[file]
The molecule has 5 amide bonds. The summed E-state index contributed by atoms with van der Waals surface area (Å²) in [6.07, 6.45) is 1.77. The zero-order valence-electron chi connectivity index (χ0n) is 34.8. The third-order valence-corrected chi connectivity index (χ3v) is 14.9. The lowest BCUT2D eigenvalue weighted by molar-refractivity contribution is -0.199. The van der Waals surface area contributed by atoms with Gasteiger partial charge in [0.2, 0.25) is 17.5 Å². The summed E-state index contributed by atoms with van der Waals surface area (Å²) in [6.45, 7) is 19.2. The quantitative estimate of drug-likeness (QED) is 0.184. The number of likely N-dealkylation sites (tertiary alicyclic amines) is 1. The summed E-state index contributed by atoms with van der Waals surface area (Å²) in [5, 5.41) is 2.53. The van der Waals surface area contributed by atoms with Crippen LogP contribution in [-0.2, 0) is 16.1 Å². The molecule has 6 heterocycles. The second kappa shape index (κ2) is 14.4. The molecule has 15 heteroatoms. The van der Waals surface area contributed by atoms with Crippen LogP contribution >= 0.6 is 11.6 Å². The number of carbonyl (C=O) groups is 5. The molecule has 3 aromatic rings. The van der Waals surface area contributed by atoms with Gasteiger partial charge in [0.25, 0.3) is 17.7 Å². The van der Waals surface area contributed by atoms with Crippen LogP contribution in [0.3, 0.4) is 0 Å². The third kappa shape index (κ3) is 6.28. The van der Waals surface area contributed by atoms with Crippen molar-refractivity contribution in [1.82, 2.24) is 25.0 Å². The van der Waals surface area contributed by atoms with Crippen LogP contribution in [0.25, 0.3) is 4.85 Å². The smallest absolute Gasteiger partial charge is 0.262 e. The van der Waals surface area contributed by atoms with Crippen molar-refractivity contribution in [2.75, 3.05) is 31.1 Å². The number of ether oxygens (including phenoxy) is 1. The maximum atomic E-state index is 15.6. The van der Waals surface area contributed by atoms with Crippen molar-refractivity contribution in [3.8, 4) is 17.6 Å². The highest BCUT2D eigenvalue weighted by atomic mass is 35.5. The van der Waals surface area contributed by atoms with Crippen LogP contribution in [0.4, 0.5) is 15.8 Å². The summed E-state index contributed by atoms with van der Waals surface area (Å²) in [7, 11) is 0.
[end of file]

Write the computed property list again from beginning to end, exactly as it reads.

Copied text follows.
The molecule has 5 amide bonds. The summed E-state index contributed by atoms with van der Waals surface area (Å²) in [6.07, 6.45) is 1.77. The zero-order valence-electron chi connectivity index (χ0n) is 34.8. The third-order valence-corrected chi connectivity index (χ3v) is 14.9. The lowest BCUT2D eigenvalue weighted by molar-refractivity contribution is -0.199. The van der Waals surface area contributed by atoms with Gasteiger partial charge in [0.2, 0.25) is 17.5 Å². The summed E-state index contributed by atoms with van der Waals surface area (Å²) in [6.45, 7) is 19.2. The quantitative estimate of drug-likeness (QED) is 0.184. The number of likely N-dealkylation sites (tertiary alicyclic amines) is 1. The summed E-state index contributed by atoms with van der Waals surface area (Å²) in [5, 5.41) is 2.53. The van der Waals surface area contributed by atoms with Crippen LogP contribution in [-0.2, 0) is 16.1 Å². The molecule has 6 heterocycles. The second kappa shape index (κ2) is 14.4. The molecule has 15 heteroatoms. The van der Waals surface area contributed by atoms with Crippen LogP contribution >= 0.6 is 11.6 Å². The number of carbonyl (C=O) groups is 5. The molecule has 3 aromatic rings. The van der Waals surface area contributed by atoms with Gasteiger partial charge in [0.25, 0.3) is 17.7 Å². The van der Waals surface area contributed by atoms with Crippen LogP contribution in [0.3, 0.4) is 0 Å². The third kappa shape index (κ3) is 6.28. The van der Waals surface area contributed by atoms with Crippen molar-refractivity contribution in [1.82, 2.24) is 25.0 Å². The van der Waals surface area contributed by atoms with Crippen LogP contribution in [0.25, 0.3) is 4.85 Å². The smallest absolute Gasteiger partial charge is 0.262 e. The van der Waals surface area contributed by atoms with Crippen molar-refractivity contribution in [2.75, 3.05) is 31.1 Å². The number of ether oxygens (including phenoxy) is 1. The maximum atomic E-state index is 15.6. The van der Waals surface area contributed by atoms with Crippen molar-refractivity contribution in [3.8, 4) is 17.6 Å². The highest BCUT2D eigenvalue weighted by atomic mass is 35.5. The van der Waals surface area contributed by atoms with Crippen LogP contribution in [0.4, 0.5) is 15.8 Å². The summed E-state index contributed by atoms with van der Waals surface area (Å²) in [7, 11) is 0.